Flashback Friday looks at the top moments from the 2016-17 athletic year at the College of Staten Island. This week, we take a look at the No. 8 top moment from late-May. CSI senior women’s swimming standout Naomi Gaggi became the most accomplished scholar-athlete of all-time, taking home the College’s Salutatorian honor and delivering an address at Honors Convocation.
#8 – Naomi Gaggi named CSI Salutatorian
Date: May 25, 2017
Who: Naomi Gaggi, CSI Swimming & Diving Team
Where: College of Staten Island – Staten Island, NY
What Happened: In early-May, College of Staten Island senior women’s swimming and diving standout Naomi Gaggi learned she was one of a handful of finalists for the College’s Valedictorian honor. After careful consideration and interviews, Gaggi was ultimately selected as the school’s Salutatorian, that carried with it the duty of addressing future CSI graduates at the College’s Honors Convocation on May 25, 2017, just a handful of days before Commencement. Gaggi delivered her address after remarks from campus President Dr. William J. Fritz, and was a part of exercises that honored many departmental award winners and honors degree recipients. Part of the Macaulay Honors College at CSI, Gaggi has dedicated her undergraduate studies to researching Autism and working with children on the spectrum. A Psychology major with a focus in neuroscience, Gaggi has volunteered in countless community service projects that speak to her study and her selfless giving to organizations she admires. At the close of her career, the four-time CSI record holder was named CSI’s Scholar-Athlete of the Year and was a honorable mention scholar-athlete with the City University of New York Athletic Conference. She was also a part of the Women’s Swim team that won the College’s Team GPA award and was recognized as a Scholar-Athlete All-America team by the CSCAA.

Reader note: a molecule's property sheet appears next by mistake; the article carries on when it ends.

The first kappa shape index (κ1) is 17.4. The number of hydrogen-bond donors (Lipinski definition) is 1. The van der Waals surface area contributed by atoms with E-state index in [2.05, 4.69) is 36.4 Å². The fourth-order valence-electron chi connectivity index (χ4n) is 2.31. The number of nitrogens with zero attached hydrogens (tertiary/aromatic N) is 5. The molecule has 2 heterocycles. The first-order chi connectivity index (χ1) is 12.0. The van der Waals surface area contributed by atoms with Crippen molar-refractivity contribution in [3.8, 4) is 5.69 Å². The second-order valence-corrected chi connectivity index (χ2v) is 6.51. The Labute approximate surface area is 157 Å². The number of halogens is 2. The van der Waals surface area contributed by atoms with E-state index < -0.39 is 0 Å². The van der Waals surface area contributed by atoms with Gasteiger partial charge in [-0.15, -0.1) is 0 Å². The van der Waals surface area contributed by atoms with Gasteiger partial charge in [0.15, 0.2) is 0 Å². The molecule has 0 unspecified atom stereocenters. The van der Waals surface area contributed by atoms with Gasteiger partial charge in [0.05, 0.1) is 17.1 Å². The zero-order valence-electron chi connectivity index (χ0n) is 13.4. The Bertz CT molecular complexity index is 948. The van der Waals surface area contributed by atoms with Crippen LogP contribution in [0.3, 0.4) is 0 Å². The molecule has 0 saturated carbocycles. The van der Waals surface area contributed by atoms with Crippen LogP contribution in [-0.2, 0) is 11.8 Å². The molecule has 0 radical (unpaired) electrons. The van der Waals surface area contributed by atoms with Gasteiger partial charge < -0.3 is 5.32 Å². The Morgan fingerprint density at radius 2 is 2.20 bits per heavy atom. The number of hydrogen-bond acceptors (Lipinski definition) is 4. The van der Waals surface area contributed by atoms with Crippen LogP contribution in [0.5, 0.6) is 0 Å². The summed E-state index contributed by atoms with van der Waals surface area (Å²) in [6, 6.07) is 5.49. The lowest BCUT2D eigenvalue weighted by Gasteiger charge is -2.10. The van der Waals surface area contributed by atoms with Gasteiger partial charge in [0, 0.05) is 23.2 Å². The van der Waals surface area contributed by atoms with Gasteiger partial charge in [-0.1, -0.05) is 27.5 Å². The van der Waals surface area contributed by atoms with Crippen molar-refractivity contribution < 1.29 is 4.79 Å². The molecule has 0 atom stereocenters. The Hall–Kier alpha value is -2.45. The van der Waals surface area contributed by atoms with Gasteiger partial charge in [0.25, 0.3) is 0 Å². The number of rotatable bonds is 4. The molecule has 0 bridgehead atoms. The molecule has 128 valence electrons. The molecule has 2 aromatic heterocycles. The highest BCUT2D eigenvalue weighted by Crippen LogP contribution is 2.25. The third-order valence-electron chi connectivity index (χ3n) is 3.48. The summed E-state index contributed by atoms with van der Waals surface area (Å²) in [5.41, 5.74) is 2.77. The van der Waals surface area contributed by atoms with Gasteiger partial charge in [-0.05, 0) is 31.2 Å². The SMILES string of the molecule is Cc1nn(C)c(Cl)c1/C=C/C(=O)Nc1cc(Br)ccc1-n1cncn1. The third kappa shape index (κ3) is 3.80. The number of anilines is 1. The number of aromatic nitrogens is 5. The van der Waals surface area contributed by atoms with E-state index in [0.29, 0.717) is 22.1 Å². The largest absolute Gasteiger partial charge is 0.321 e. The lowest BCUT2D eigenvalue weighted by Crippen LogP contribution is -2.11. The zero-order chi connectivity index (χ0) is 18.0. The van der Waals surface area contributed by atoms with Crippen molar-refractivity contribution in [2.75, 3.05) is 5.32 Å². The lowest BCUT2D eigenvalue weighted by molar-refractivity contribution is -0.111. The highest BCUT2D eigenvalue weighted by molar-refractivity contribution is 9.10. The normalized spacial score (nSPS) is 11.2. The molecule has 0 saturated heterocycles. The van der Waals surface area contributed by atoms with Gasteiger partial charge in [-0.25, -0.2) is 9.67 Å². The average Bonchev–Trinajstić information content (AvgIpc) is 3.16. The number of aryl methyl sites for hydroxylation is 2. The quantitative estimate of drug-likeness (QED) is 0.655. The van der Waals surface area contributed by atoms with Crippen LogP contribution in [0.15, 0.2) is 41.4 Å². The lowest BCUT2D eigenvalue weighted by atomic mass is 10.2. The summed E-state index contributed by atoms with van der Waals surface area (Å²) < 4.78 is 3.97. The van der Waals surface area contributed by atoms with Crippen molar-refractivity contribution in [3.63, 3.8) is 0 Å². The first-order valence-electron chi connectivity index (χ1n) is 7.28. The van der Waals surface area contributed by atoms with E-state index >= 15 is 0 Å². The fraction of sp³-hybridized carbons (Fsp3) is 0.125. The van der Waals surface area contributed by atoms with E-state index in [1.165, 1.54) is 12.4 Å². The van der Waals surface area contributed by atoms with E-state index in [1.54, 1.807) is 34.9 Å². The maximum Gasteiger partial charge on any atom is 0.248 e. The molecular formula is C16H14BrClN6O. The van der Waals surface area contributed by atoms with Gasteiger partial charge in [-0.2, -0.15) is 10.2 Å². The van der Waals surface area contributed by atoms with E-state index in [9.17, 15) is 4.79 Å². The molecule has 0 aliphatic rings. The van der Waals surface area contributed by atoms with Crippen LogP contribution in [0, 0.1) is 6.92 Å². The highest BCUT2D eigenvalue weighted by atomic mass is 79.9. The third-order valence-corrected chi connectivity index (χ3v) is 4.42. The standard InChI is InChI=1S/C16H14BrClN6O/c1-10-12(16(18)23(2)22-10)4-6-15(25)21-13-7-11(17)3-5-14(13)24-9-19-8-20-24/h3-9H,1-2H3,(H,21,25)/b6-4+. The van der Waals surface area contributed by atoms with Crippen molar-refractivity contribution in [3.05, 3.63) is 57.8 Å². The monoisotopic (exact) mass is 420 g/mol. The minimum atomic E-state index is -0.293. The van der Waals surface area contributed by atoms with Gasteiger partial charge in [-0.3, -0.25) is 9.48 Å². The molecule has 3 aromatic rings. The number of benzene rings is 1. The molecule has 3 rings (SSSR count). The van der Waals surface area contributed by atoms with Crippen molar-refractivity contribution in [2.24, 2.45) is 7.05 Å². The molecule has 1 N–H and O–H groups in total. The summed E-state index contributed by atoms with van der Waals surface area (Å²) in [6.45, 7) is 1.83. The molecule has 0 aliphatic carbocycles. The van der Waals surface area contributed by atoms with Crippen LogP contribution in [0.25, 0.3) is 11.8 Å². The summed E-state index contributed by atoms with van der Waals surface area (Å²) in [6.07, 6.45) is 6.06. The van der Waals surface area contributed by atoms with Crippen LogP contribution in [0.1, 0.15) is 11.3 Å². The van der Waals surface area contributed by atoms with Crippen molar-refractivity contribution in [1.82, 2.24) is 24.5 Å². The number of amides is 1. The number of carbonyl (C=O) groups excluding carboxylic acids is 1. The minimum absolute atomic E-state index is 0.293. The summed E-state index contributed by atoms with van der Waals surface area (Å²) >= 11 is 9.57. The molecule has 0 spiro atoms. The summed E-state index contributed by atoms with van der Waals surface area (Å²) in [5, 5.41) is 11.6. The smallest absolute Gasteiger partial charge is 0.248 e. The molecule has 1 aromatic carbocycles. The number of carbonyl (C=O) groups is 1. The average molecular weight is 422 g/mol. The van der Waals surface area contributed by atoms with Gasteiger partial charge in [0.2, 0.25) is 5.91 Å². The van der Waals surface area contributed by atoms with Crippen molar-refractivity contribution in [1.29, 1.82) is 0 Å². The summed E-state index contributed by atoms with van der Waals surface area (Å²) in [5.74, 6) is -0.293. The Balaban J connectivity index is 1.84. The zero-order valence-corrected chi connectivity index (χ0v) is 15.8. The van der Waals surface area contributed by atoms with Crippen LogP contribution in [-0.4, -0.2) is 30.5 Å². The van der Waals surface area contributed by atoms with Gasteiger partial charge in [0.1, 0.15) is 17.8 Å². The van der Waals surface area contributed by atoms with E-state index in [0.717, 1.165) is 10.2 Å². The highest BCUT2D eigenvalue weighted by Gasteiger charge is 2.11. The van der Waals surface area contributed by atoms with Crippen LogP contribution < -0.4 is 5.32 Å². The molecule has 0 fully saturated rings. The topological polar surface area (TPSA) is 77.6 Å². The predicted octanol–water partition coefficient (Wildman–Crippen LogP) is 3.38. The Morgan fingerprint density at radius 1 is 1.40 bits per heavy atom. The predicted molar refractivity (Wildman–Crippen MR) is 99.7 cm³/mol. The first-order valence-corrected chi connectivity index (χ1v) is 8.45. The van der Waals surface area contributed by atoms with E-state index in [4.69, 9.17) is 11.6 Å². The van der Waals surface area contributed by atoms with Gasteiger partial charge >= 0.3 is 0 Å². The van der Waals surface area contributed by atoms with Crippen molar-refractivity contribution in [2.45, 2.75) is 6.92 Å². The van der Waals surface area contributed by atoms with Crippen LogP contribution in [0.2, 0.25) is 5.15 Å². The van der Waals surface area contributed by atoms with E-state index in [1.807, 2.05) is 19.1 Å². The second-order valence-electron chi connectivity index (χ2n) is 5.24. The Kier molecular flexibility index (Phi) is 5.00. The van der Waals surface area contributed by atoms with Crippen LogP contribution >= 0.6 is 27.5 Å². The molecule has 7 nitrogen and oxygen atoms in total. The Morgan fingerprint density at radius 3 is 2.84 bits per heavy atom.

Q&A…with Naomi Gaggi
So let’s start at the beginning. What made you choose CSI as a landing spot for you academically and athletically?
CSI offered unique research opportunities and one-to-one mentorship that stood out amongst other schools. CSI also has an abundance of classes and internship opportunities specific to neuroscience that allowed me to explore my major from a very small molecular level to a large behavioral level. The CSI athletics department is a very close-knit community that I wanted to be a part of. The swim team at CSI showed opportunities for many different types of athletes to grow as student-athletes during their time here, which allowed me to balance my academics and athletics.
You obviously take your studies very seriously. How does playing a sport, especially one that involves a lot of self-discipline like swimming, factor into that equation?
I’ve been swimming since I was very young and I owe a lot of my discipline in the classroom to the discipline I learned through the sport of swimming. Swimming has always been an equal counterpart of school work in my life. Swimming has helped me to maintain my strict schedule and prioritize my school work even though it did take up a lot of time. Without swimming, I wouldn’t be the student I have grown to be.
Your schedule involves so much outside of CSI as well, volunteering, community service, research projects – how important has it been to you to be involved in these projects, not only to round out your education, but to network as well?